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Stucknation: The Challenge for NY's Next Governor

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Growing up in Bergen County 40 years ago, when things got particularly depressing in our struggling household of six kids, I had a place I would sneak off to at night to feel instantly better and filled with possibility.  

I'd go to the Route 208 overpass where I had a great view of the glittering Empire State Building and New York's skyline. It had a magical effect on me. There in the distance was the possibility of being part of some thing much bigger than myself.

For me, the Empire State was the main pole that held up the universe. But in the years since, decisions in Albany, Washington, and the entire political system have dimmed that brightness of unlimited opportunity. 

Tonight, we have a chance to get some answers about how the next governor plans to respond. Attorney General Andrew Cuomo and Republican Carl Paladino will debate for what looks to be the only time. So far, the campaign has focused on everything else but the pressing economic and social challenges facing New York.

When there has been a back and forth on issues in this election cycle,  it has focused on how to cure the serial dysfunction and self-dealing in Albany. Yet, while we have been distracted by the tragicomedy that is Albany, the state is slipping deeper into decline.

According to the Economic Policy Institute, New York has the dubious distinction of being a high cost state with a dramatic income disparity. It ranks number three behind only Arizona and Texas for the biggest gap. The average annual income for the top five percent of households in New York is almost $250,000, while the bottom 20 percent of families earn average of just $16,000 a year.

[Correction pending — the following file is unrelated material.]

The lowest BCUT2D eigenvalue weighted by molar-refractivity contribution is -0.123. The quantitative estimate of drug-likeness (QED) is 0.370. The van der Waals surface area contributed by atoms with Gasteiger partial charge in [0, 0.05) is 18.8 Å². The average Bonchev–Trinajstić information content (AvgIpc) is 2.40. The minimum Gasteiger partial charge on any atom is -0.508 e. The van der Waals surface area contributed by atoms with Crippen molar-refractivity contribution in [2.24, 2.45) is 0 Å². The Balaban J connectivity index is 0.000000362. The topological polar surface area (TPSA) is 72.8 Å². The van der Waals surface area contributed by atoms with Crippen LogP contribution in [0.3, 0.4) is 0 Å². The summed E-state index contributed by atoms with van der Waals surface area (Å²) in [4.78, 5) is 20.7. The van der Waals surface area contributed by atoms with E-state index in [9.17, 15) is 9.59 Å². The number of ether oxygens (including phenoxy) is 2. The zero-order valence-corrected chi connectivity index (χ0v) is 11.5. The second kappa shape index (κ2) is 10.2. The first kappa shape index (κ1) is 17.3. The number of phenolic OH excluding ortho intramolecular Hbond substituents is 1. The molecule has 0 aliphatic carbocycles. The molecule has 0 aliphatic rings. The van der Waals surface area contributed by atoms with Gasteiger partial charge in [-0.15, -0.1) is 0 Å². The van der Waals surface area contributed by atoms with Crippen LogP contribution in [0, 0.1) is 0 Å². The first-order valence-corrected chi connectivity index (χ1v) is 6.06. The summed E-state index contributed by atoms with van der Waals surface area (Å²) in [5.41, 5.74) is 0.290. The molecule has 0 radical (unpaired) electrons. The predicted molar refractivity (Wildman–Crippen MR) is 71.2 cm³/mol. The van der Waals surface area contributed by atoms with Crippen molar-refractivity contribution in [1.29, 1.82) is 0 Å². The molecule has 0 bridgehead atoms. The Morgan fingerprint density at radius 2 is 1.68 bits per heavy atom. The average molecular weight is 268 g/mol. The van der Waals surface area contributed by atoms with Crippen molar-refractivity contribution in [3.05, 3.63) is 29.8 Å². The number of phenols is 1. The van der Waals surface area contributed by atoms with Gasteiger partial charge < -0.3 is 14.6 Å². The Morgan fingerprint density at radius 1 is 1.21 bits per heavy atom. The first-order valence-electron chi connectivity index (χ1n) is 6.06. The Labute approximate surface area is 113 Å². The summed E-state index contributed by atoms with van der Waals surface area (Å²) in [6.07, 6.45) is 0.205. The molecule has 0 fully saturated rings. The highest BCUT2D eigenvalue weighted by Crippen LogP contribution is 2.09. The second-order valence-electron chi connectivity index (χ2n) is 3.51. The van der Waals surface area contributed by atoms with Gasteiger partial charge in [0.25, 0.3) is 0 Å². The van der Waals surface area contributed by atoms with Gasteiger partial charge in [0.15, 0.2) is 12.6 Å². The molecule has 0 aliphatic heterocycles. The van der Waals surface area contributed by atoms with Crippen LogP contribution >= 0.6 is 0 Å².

The tectonic shifts in the American economy have not spared New York. Just since 2001, the state has lost 160,000 manufacturing jobs---a quarter of it's manufacturing base. In their place are often much lower paying service jobs that come with no health care coverage.

Eleven of the state's 29 Congressional districts have a higher percentage of children in poverty than the national rate of one in five. In the Bronx’s 16th Congressional District, almost half the kids live in households below the poverty line. In Rochester’s Congressional District, it’s almost a third. 

Infant mortality is on the rise in 27 of the state's 62 counties, while it’s declining nationally. In several counties, the number of infants lost more than doubled in just a year.

Thousands of New Yorkers are not waiting to see how it works out. These days, 32 of the state's 62 counties have lost population. And neighborhoods have lost value. Consider that one government analysis last year documented a decline in collective property values for 5 million homes in New York State. They'd lost a collective $65 billion dollars in value. 

Meanwhile, new foreclosures are continuing in the state. The New York State Banking Department reports that between February and August of this year, 134,000 households got pre-foreclosure warning notices. In Suffolk County, there were 20,000; in Queens just over 15,000, Nassau 13,600 and Brooklyn 11,000.

Still, local property taxes have continued to climb.

Whichever candidate wins, they'll will face a $30 billion dollar budget deficit over the next three years. On top of that is the ticking time bomb of retiree health care costs for local, county, and state public employees, which the Empire Center for New York State Policy, a right-leaning think tank, estimates could reach $200 billion. 

Then, there is the legacy debt of well over a hundred billion dollars owed to bondholders from government and independent authorities that must be serviced.

So, the next governor will have to balance social contracts with bond covenants. How do you shrink government to bring tax relief to homeowners and businesses without laying off so many public workers you contribute to undermining the very recovery that is needed? 

That’s a question we need answered tonight.